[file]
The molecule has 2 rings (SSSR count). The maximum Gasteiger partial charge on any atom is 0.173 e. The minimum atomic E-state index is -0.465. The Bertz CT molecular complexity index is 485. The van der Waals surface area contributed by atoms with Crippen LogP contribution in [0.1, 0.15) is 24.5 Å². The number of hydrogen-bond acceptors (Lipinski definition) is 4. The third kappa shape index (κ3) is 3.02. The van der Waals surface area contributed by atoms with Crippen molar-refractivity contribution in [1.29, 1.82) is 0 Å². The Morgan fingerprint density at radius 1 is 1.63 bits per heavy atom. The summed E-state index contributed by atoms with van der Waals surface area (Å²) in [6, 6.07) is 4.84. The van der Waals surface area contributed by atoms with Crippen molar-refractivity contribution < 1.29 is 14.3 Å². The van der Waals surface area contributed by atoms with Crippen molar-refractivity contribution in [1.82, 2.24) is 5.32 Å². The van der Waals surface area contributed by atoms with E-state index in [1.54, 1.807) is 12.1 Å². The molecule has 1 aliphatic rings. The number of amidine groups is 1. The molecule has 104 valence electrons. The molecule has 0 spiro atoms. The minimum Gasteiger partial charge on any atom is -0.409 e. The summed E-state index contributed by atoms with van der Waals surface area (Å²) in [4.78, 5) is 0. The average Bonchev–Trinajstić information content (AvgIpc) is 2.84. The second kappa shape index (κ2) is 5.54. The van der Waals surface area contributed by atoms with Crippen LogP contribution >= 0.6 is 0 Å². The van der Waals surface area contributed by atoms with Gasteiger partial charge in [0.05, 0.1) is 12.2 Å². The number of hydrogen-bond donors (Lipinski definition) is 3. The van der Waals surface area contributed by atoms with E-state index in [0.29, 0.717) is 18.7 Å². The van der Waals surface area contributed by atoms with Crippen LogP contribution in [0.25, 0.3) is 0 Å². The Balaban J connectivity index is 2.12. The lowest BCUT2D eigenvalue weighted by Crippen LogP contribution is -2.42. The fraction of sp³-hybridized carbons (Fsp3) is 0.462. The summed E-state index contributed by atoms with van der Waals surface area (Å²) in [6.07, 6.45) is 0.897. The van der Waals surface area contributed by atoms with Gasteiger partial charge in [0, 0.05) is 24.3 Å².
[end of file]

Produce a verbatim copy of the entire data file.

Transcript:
The molecule has 2 rings (SSSR count). The maximum Gasteiger partial charge on any atom is 0.173 e. The minimum atomic E-state index is -0.465. The Bertz CT molecular complexity index is 485. The van der Waals surface area contributed by atoms with Crippen LogP contribution in [0.1, 0.15) is 24.5 Å². The number of hydrogen-bond acceptors (Lipinski definition) is 4. The third kappa shape index (κ3) is 3.02. The van der Waals surface area contributed by atoms with Crippen molar-refractivity contribution in [1.29, 1.82) is 0 Å². The Morgan fingerprint density at radius 1 is 1.63 bits per heavy atom. The summed E-state index contributed by atoms with van der Waals surface area (Å²) in [6, 6.07) is 4.84. The van der Waals surface area contributed by atoms with Crippen molar-refractivity contribution < 1.29 is 14.3 Å². The van der Waals surface area contributed by atoms with Crippen molar-refractivity contribution in [1.82, 2.24) is 5.32 Å². The van der Waals surface area contributed by atoms with E-state index in [1.54, 1.807) is 12.1 Å². The molecule has 1 aliphatic rings. The number of amidine groups is 1. The molecule has 104 valence electrons. The molecule has 0 spiro atoms. The minimum Gasteiger partial charge on any atom is -0.409 e. The summed E-state index contributed by atoms with van der Waals surface area (Å²) in [4.78, 5) is 0. The average Bonchev–Trinajstić information content (AvgIpc) is 2.84. The second kappa shape index (κ2) is 5.54. The van der Waals surface area contributed by atoms with Crippen LogP contribution >= 0.6 is 0 Å². The van der Waals surface area contributed by atoms with Gasteiger partial charge in [0.05, 0.1) is 12.2 Å². The number of hydrogen-bond donors (Lipinski definition) is 3. The van der Waals surface area contributed by atoms with E-state index in [0.29, 0.717) is 18.7 Å². The van der Waals surface area contributed by atoms with Crippen LogP contribution in [0.25, 0.3) is 0 Å². The Balaban J connectivity index is 2.12. The lowest BCUT2D eigenvalue weighted by Crippen LogP contribution is -2.42. The fraction of sp³-hybridized carbons (Fsp3) is 0.462. The summed E-state index contributed by atoms with van der Waals surface area (Å²) in [6.07, 6.45) is 0.897. The van der Waals surface area contributed by atoms with Gasteiger partial charge in [0, 0.05) is 24.3 Å².